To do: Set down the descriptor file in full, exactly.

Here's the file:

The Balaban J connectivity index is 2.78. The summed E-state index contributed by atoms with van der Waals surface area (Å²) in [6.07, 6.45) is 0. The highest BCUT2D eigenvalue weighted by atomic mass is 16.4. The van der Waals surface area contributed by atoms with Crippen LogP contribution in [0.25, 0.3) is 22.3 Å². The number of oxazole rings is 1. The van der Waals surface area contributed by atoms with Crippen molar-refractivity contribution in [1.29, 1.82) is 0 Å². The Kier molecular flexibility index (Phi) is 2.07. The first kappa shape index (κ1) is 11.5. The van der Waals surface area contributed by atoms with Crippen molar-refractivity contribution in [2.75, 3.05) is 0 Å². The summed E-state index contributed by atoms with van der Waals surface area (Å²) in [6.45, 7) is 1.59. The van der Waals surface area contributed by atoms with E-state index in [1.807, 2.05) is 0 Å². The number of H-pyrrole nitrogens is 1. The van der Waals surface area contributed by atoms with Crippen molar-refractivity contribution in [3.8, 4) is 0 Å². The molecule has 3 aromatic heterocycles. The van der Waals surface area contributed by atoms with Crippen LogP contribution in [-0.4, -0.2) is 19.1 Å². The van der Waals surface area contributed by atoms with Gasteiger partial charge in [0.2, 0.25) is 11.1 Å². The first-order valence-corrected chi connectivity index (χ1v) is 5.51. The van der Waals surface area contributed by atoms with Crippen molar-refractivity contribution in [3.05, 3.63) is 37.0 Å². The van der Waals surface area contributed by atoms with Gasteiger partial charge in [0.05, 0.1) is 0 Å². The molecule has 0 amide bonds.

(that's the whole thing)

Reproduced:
The Balaban J connectivity index is 2.78. The summed E-state index contributed by atoms with van der Waals surface area (Å²) in [6.07, 6.45) is 0. The highest BCUT2D eigenvalue weighted by atomic mass is 16.4. The van der Waals surface area contributed by atoms with Crippen LogP contribution in [0.25, 0.3) is 22.3 Å². The number of oxazole rings is 1. The van der Waals surface area contributed by atoms with Crippen molar-refractivity contribution in [1.29, 1.82) is 0 Å². The Kier molecular flexibility index (Phi) is 2.07. The first kappa shape index (κ1) is 11.5. The van der Waals surface area contributed by atoms with Crippen molar-refractivity contribution in [2.75, 3.05) is 0 Å². The summed E-state index contributed by atoms with van der Waals surface area (Å²) in [6.45, 7) is 1.59. The van der Waals surface area contributed by atoms with E-state index in [1.807, 2.05) is 0 Å². The number of H-pyrrole nitrogens is 1. The van der Waals surface area contributed by atoms with Crippen molar-refractivity contribution in [3.8, 4) is 0 Å². The molecule has 3 aromatic heterocycles. The van der Waals surface area contributed by atoms with Crippen LogP contribution in [-0.4, -0.2) is 19.1 Å². The van der Waals surface area contributed by atoms with Gasteiger partial charge in [0.2, 0.25) is 11.1 Å². The first-order valence-corrected chi connectivity index (χ1v) is 5.51. The van der Waals surface area contributed by atoms with Crippen molar-refractivity contribution in [3.05, 3.63) is 37.0 Å². The van der Waals surface area contributed by atoms with Gasteiger partial charge in [0.05, 0.1) is 0 Å². The molecule has 0 amide bonds.